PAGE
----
10. I am trying to contact anyone who knew Alan Blinkho, he lived in Beswick and played for Openshaw Boys FC. He sadly passed away on Thursday night and I wanted to try and reach out to people who would like to attend funeral

  11. I lived at boscastle St.off Louise St.moved to cheeryble St.went to Clayton brook and wheeler St worked at g.e.c.

  12. Hi, I’m Mike Murphy I was born in 1947 in Wesley Street, off Grey Mare Lane. I went to Ashton Old Road Infant and Junior Schools.

    • Hi….my name Rita Cain and used to live at 19 Wesley Street. I had one brother Thomas

  13. Hello. My gran and dad lived on gill street. Gran was Lillian Eyre, she had two children Maureen and frank. Frank was my dad but sadly he died in 1964 at his mums home in gill street, I was only 9 months old. I have no memories of my dad what so ever. Does anyone have photos of memories of them. Thankyou karen

  14. HI THIER

  15. Lived on Toxteth street, attended st clements school than on to spurley hey, also in the boys brigade mersey street

  16. I too was born in Openshaw on South street in 1958. I started the OPENSHAW group on Facebook, where you can view thousands of photos, I also paint pictures of 1960s Openshaw, these can be viewed on my openshaw group, or on another group called MY ARTISTIC JOURNEY again on Facebook,

    • mum had the corner shop on south street my school was st barnabus junior my surname healey now live in wales 74 years of age 07882464129 land 01745887327

  17. I lived at the Jenny Lind pub in Openshaw with my mam and dad Thomas and Ethel Fitzgerald from the late fifties into the sixties. When we left the pub my mam and dad became stewards at the working mens club on Cornwall Street, not the Loco. When we moved into the Jenny Lind, of which i have a photo, there was a men only vault, with spittoons on the floor which my dad soon got rid of. There was a Manchester dartboard, dominos and cribbage. There was a small snug with a piano used by the ladies. Eventually the vault was opened up to ladies as well. The beer was delivered on a cart pulled by two horses and then the barrels were rolled down into the cellar.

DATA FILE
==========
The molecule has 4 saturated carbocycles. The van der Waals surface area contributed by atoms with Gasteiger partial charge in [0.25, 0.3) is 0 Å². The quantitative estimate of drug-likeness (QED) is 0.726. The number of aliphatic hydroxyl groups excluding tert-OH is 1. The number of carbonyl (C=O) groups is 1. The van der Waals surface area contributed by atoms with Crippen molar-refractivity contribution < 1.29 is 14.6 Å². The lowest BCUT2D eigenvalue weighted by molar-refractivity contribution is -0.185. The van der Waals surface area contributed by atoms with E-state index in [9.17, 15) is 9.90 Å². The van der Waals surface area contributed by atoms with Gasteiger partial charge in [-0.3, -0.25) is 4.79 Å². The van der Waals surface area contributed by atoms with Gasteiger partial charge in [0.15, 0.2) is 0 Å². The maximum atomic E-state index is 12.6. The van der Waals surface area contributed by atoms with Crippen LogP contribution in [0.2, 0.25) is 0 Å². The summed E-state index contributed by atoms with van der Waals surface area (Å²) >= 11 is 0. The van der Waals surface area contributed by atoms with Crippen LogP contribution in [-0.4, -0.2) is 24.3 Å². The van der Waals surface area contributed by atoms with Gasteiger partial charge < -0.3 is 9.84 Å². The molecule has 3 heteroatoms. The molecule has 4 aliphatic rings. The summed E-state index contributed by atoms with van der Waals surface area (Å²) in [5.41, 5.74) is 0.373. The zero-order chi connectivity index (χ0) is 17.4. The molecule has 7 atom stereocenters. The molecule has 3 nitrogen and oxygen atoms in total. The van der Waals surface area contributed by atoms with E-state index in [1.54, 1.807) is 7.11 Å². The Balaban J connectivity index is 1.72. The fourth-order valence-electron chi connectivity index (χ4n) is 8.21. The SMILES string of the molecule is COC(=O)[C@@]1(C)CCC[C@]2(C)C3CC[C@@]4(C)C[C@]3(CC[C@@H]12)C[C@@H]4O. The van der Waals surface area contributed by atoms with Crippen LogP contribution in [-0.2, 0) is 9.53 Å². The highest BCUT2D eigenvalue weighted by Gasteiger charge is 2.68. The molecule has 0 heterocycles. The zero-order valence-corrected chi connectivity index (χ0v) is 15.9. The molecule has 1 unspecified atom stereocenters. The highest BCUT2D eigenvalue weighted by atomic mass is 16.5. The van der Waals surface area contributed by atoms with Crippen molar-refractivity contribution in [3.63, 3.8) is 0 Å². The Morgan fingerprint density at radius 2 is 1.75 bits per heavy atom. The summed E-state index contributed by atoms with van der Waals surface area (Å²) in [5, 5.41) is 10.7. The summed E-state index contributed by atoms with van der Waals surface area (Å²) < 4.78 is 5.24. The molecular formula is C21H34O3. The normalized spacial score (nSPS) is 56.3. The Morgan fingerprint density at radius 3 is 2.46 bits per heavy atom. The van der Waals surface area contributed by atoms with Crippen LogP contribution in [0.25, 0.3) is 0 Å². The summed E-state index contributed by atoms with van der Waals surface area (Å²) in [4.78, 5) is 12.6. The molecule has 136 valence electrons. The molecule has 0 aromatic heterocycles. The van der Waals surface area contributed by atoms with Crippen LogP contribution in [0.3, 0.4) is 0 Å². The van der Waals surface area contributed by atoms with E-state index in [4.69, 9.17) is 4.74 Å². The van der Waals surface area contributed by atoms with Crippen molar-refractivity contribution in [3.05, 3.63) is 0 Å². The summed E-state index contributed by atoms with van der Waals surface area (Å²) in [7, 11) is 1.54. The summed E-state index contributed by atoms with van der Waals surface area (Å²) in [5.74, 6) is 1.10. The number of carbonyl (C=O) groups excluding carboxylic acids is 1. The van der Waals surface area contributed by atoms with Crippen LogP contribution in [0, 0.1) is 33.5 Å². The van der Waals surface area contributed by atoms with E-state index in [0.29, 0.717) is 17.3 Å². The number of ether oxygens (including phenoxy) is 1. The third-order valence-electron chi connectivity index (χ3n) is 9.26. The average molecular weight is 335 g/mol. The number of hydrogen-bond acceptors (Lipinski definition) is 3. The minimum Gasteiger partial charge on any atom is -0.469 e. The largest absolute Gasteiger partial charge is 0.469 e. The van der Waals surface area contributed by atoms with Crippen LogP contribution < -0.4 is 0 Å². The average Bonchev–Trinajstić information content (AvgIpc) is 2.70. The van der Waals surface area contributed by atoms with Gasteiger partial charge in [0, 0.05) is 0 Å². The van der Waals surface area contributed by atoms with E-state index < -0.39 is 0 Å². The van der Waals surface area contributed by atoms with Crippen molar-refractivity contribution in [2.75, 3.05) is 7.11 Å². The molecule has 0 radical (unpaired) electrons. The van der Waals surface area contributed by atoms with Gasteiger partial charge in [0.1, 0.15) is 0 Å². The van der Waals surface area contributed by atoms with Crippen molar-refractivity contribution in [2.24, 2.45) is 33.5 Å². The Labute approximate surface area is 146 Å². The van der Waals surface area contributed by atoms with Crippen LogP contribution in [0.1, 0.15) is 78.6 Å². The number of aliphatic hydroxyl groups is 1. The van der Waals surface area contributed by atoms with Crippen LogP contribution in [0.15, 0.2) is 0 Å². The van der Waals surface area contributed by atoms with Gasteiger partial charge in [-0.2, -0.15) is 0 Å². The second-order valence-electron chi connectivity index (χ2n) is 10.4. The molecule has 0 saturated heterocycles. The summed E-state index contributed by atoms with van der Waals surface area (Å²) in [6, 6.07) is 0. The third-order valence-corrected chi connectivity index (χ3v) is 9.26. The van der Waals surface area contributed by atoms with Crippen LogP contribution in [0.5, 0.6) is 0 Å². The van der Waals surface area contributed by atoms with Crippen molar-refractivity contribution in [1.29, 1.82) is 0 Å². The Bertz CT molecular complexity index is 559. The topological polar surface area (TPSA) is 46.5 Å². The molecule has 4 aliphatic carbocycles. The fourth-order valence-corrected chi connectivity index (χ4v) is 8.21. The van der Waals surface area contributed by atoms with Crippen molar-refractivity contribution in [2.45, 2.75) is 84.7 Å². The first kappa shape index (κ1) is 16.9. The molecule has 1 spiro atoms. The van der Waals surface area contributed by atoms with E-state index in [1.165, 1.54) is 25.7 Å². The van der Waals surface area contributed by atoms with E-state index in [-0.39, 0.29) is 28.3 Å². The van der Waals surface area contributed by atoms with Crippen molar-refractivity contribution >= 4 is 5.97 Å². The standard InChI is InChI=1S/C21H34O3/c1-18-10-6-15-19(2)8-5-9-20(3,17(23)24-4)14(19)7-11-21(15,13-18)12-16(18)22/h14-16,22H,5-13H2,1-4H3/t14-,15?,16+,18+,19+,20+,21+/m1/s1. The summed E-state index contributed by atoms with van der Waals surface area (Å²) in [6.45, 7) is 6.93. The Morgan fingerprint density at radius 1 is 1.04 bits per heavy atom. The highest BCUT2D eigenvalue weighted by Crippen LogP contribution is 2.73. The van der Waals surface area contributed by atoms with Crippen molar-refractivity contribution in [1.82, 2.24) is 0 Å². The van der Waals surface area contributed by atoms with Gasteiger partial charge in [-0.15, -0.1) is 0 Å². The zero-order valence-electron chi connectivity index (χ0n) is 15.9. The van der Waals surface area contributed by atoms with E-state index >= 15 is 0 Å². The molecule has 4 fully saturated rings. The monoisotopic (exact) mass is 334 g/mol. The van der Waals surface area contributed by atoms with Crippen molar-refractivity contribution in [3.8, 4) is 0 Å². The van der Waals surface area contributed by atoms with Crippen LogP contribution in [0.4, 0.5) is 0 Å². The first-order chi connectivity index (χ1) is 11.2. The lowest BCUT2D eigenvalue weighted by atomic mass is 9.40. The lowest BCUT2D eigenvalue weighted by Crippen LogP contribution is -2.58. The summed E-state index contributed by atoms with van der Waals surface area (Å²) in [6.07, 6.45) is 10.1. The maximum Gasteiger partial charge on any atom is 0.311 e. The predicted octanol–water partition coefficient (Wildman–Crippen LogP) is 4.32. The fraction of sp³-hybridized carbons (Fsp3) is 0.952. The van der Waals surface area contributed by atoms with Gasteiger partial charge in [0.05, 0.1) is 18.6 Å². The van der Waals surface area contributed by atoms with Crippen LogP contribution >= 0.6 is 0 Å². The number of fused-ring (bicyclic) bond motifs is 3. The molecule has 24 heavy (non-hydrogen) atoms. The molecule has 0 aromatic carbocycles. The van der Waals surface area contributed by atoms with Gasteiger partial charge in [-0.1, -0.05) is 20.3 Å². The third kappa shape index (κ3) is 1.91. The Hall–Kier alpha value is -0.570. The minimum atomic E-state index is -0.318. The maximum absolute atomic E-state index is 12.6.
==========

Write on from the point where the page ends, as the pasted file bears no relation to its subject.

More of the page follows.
18. Hi was My Dads family was from the home counties Stoke On Trent but he grew up in Openshaw Manchester Rosina Steet and then Toxteth Street Openshaw Manchester he was born in November 1936 and his name is Ralph Bedson if there is anyone that would know of him or be a family member he had several sisters and brothers then please reply to me kazlove69@gmail.com

  19. I grew up in Droylsden but spent a great deal of time in Openshaw as my parents had shops on Ashton Old Rd, just by the traffic lights with the Half Way House on the corner and the pub which unfortunately I cant recall the name of (which is a shame because I seem to recall I became friendly with the daughter of the landlord) on the opposite corner. My parents shops were the off-licence and the tailors just a few doors along. I guess we are talking late 60’s early 70’s.
    I think I am right in thinking my Grandad ( David Aitken) worked at the foundry in Openshaw.
    We moved from Droylsden to Broadway, Fairfield early 70’s.
    I have no contacts from those days. I came across this site by chance and found myself hoping to see a name I recognised.

  20. Hi Derick. I lived at 699 AOR near Clayton Lane facing Swales Fish Shop. I vaguely remember your name and as you mentioned Miss O’Hara Miss Hitchcock it would seem that we where in the same class

  21. Keith,

    Name is Derek Philpott, and I lived in Cornwall St.
    I don’t remember your name, but there was a boy who lived near the paper shop about a half mile towards Manchester from Cornwall St who had a Mac name, I think.
    Could that be you?

  22. Hi I was born in Openshaw 1936 A.O.R. I read you article “My first School” We would have been in the same class as I started there in 1941to 47 left and went to Wheller Street. what is you last name?

    • Hi Keith
      I remember you if your brother was Gordon
      The bullocks Roy ,john lived just below you next to the butchers at clayton lane
      I am Joe Molloy lived at 1 South street
      Other pals the Dimlows Arthur ,Brian Anne jean Ian Mathers
      Joe Morgan. Frank Morris and his sister’s Geralfd and Joe Naylor on Clayton lane give me a ring 07754159590 thanks